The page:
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|FAA Extends Unleaded Avgas Transition Aviation Rulemaking Committee|
According to the FAA, the Unleaded Avgas Transition Aviation Rulemaking Committee (UAT ARC) has been extended by six months to January 31, 2012. The purpose of the UAT ARC is to provide “an industry-government framework and implementation plan intended to guide the GA community towards deployment of unleaded aviation gasoline as an alternative to [leaded aviation gasoline]”. Both the FAA and the U.S. Environmental Protection Agency serve as members of the UAT ARC along with numerous industry representatives, including NATA.
The FAA has announced that the UAT ARC will meet again in “mid-July, followed by a public presentation at EAA AirVenture in Oshkosh, WI, in late July.” The agency also stated, “Before the committee's final recommendations are put forward, a preview of key discussion topics will provide insight into the approach the committee is employing to address this challenging issue. These key discussion topics include:
- The formation of an industry-government group and framework that will facilitate, promote, and track the development, qualification, certification, and deployment of candidate unleaded fuels. This group would stimulate and facilitate the overall unleaded avgas transition effort.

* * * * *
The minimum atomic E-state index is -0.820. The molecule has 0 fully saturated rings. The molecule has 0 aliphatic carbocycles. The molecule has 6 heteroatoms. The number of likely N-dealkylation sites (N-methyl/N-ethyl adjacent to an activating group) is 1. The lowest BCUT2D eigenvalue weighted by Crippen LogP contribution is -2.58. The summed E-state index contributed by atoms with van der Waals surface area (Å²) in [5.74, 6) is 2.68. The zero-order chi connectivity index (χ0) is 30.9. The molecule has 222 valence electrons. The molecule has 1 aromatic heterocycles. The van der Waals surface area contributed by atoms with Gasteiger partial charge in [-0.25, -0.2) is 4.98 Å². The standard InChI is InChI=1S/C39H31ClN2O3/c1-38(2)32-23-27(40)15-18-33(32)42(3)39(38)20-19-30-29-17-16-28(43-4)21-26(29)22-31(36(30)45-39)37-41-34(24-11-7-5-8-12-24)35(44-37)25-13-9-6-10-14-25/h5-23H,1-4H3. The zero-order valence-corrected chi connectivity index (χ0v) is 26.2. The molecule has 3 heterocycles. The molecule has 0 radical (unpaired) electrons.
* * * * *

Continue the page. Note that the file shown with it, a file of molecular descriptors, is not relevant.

- The establishment of project gates or readiness levels that can be used to evaluate and track the developmental progress of candidate unleaded fuels from concept through distribution and use.
- The establishment of supporting facilities, tools, methods, and procedures that could be implemented to accelerate the development and deployment of unleaded avgas.”
More information on the UAT ARC is available at the FAA Aviation Gasoline webpage.
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|NTSB Adds GA Safety To Most Wanted List|
Last Wednesday, the National Transportation Safety Board (NTSB) unveiled its updated Most Wanted List of “the most critical transportation issues that need to be addressed to improve safety and save lives.” General Aviation Safety has been added to the Most Wanted List and has a dedicated web page.
An excerpt from the NTSB General Aviation Safety web page follows: